Frequently Asked Questions
Do I have to live in Georgia to file for a divorce in Georgia?
Yes. At least one of the parties (spouses) must live in Georgia for at least six (6) months to file for divorce in Georgia.
Can I get a divorce even if my spouse does not want a divorce?
Yes. If one party wants a divorce, that party can file for the divorce regardless of the other party’s wishes. This is a classic contested divorce, which costs more and takes longer to resolve.
What are the grounds for divorce in Georgia?
Georgia does not require a finding of fault for divorce. Parties commonly cite “irreconcilable differences” as grounds for the divorce. "Fault" grounds are the following:
- The marriage is irretrievably broken
- Cruel treatment consisting of willful infliction of pain, bodily or emotional, by one party upon the other, which reasonably justifies fear or danger to life, limb or health.
- Adultery by either of the parties after marriage
- Habitual intoxication
- Habitual mental illness
- The conviction of either party for an offense involving moral turpitude, for which he or she is sentenced to imprisonment for two years or longer.
- Willful and continued desertion by either of the parties for a period of one year.
- Intermarriage by persons within the prohibited degrees of relationship
- Mental incapacity at the time of the marriage.
- Impotency at the time of marriage
- Force, menace, duress or fraud in obtaining the marriage
- Pregnancy of the wife by a man other than her husband at the time of marriage, unknown to the husband.
Do I have to hire a divorce attorney?
You have a constitutional right to represent yourself, referred to as appearing pro se (without an attorney), but frankly, unless the divorce is without children, no assets and the other spouse is not represented, it is not advisable. You wouldn't do your own root canal. Same for a divorce. If you make a mistake in the division of property, such as the sale of a home, cannot be reversed. In general, only child support and child custody can be modified.
Do both parties need their own attorney?
It is advisable for both parties to have their own attorney except in simple uncontested divorces where the parties are in agreement on all issues. In such case one attorney can draft the agreement the parties reached and represent the plaintiff. One attorney cannot represent both parties.
I have only been married a short time. Can I get an annulment ?
Annulments in Georgia are rare. They can be granted if the marriage was was void or voidable to begin with. For instance, you can obtain an annulment if your spouse was already married when you married and there are no children from your marriage.
Do we have to be separated to file for divorce in Georgia?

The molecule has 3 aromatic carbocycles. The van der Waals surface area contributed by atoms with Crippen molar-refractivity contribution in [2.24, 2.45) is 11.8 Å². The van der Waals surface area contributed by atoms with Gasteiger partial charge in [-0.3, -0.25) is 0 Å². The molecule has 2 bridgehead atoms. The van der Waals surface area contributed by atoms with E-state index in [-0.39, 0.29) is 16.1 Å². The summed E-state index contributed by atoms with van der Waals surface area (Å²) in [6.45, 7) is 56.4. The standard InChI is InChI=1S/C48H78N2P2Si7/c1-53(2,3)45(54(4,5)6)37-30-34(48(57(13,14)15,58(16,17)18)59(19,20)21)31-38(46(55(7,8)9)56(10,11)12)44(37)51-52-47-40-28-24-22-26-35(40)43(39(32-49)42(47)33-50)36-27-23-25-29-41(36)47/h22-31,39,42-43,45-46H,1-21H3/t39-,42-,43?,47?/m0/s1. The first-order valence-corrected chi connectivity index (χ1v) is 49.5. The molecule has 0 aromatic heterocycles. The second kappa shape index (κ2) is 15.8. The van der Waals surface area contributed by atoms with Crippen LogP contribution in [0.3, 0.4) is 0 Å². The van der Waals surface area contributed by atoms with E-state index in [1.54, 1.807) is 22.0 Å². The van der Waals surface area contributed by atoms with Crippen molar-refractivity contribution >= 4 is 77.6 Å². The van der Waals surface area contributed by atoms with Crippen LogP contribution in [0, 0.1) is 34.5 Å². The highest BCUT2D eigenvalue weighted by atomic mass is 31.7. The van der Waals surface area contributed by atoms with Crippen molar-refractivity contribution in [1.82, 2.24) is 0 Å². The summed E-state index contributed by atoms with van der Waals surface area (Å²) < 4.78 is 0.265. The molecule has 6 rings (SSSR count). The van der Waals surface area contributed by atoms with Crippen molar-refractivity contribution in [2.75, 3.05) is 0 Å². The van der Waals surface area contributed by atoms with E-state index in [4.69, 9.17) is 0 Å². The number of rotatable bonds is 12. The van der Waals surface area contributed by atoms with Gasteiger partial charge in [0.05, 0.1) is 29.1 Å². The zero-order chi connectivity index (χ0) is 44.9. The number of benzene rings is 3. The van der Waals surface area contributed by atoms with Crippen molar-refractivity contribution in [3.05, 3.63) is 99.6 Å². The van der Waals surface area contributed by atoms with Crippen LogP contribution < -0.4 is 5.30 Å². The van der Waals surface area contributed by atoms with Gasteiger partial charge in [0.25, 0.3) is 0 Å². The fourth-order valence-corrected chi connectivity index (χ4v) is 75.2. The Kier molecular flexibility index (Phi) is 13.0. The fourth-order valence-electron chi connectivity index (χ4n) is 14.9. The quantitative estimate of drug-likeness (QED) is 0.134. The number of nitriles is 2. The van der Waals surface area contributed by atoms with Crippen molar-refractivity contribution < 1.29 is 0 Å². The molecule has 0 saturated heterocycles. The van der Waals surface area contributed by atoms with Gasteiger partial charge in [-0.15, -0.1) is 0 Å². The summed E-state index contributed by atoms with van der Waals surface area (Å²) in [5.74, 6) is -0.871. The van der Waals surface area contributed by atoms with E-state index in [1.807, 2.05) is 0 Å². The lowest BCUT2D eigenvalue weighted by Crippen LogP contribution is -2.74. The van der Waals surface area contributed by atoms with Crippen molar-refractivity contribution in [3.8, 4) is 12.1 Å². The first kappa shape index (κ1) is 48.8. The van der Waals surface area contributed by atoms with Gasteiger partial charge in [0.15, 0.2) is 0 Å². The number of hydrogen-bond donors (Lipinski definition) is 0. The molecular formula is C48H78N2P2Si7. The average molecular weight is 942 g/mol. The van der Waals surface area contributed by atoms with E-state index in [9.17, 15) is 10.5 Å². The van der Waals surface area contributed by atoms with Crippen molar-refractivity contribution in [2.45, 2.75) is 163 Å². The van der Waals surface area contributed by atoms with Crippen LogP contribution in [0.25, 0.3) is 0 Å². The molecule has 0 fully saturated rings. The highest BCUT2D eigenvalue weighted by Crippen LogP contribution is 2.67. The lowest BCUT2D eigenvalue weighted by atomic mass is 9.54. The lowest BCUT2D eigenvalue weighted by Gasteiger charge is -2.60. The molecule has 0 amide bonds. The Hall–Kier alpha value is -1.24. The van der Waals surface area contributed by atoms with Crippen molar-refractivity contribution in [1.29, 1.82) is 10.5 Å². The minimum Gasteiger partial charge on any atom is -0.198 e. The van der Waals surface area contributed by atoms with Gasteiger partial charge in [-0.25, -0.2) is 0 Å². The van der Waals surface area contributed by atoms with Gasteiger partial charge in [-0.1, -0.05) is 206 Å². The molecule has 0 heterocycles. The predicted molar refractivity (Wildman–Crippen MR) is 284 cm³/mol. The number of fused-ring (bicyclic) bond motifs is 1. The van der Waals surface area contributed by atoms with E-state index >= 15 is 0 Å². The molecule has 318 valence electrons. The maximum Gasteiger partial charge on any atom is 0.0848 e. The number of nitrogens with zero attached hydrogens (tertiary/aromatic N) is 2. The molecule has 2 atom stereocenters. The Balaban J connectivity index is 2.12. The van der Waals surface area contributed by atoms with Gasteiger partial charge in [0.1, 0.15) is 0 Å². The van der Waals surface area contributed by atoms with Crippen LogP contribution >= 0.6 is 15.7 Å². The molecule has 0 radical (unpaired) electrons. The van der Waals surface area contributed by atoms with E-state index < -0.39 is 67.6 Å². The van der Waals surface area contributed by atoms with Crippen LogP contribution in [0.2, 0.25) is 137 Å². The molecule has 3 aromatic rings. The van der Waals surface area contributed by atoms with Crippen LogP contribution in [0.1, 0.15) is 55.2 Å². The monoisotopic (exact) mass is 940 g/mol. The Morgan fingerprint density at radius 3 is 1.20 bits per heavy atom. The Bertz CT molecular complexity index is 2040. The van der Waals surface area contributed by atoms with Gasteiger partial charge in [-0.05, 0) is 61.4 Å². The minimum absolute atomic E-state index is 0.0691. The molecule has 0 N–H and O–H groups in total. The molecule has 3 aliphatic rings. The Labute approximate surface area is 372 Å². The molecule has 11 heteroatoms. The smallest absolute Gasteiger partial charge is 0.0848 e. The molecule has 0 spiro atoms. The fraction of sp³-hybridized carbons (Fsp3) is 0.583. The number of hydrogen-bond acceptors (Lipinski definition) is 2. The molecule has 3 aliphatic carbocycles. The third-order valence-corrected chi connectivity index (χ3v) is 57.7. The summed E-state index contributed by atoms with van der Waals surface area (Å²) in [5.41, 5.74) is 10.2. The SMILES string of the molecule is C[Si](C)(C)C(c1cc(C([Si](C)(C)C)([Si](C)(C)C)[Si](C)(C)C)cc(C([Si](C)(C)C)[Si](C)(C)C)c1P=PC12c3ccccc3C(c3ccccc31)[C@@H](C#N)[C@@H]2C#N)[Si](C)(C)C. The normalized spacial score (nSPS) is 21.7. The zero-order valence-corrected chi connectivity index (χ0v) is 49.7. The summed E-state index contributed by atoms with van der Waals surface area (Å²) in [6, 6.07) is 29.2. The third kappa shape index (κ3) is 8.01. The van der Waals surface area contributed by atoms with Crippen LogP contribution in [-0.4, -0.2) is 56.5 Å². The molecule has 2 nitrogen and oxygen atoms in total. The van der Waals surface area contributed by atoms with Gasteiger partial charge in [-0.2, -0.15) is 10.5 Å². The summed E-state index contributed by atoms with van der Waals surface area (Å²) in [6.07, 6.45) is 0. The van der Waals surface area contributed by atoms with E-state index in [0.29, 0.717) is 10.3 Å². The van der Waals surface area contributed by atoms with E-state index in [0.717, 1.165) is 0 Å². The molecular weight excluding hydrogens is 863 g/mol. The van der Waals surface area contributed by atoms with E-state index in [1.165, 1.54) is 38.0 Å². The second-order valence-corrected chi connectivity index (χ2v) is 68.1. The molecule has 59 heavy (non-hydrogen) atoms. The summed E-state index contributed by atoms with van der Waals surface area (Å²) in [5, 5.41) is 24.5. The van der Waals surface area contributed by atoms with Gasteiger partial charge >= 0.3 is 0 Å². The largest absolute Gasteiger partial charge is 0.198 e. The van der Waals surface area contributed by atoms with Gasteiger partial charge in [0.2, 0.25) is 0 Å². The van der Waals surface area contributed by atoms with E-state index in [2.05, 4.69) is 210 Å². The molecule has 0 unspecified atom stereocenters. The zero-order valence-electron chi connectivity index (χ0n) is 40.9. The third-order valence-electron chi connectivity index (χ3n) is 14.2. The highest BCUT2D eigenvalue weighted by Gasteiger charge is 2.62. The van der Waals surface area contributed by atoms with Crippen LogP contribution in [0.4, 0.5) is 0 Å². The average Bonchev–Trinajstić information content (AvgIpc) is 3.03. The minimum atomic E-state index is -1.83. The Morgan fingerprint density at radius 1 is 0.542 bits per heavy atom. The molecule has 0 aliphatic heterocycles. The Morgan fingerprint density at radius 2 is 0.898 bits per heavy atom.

Yes, but in Georgia a separation means the parties intend to be separated are not having sexual relations. They can be living under the same roof and still be separated.
Can I get alimony in Georgia?
Alimony or spousal support is available in Georgia, but there is no cut-and-dried way of determining what's fair as there is in child support. The parties can agree to it, or the Court may grant it after examining all the factors at play in a particular case. Asking for the right amount of alimony requires the expertise of an experienced attorney.
How is child support determined?
Like many states, Georgia has adopted a child support calculator (worksheet and schedules) to determine child support. The non-custodial parent pays child support to the custodial parent. In some cases, such as shared custody cases, deviations from the child support amount are appropriate. This is best left to attorneys, as the Court determines whether a deviation is warranted based on fact presented.
How will the court divide our property?
Georgia is an "equitable distribution" state, meaning assets and liabilities are to be divided fairly. In general, marital property is property acquired during the marriage, including pensions and 401(k)s. If the divorce involves substantial assets, it is imperative to be represented by a family law attorney.
Can I change my name back to my maiden name in divorce in Georgia?
Yes. The Court will grant a woman's request to have her maiden name or prior name restored.
How long does it take to finalize a divorce in Georgia?
It depends on the parties. If they are in agreement on all issues, the divorce can be granted 31 days after filing an uncontested divorce. If the divorce is contested, there is no set time. It can take months or even years. The parties are well advised not dive into litigation for the sake of a quick score. Fighting costs thousands of dollars and can take years. That is why it is essential to have competent, professional family law attorneys represent the parties.
Do I have to wait until the divorce is finalized to start dating?
Yes. Dating even after separation while the divorce is pending is a bad idea. It is technically adultery, which is still a crime in Georgia, although this is seldom prosecuted.
Do you have other questions about divorce in Georgia?
If you have any questions about divorce in Georgia, contact Attorney Leo Hughes at 770-933-0780.
Cobb GA Uncontested Divorce Resources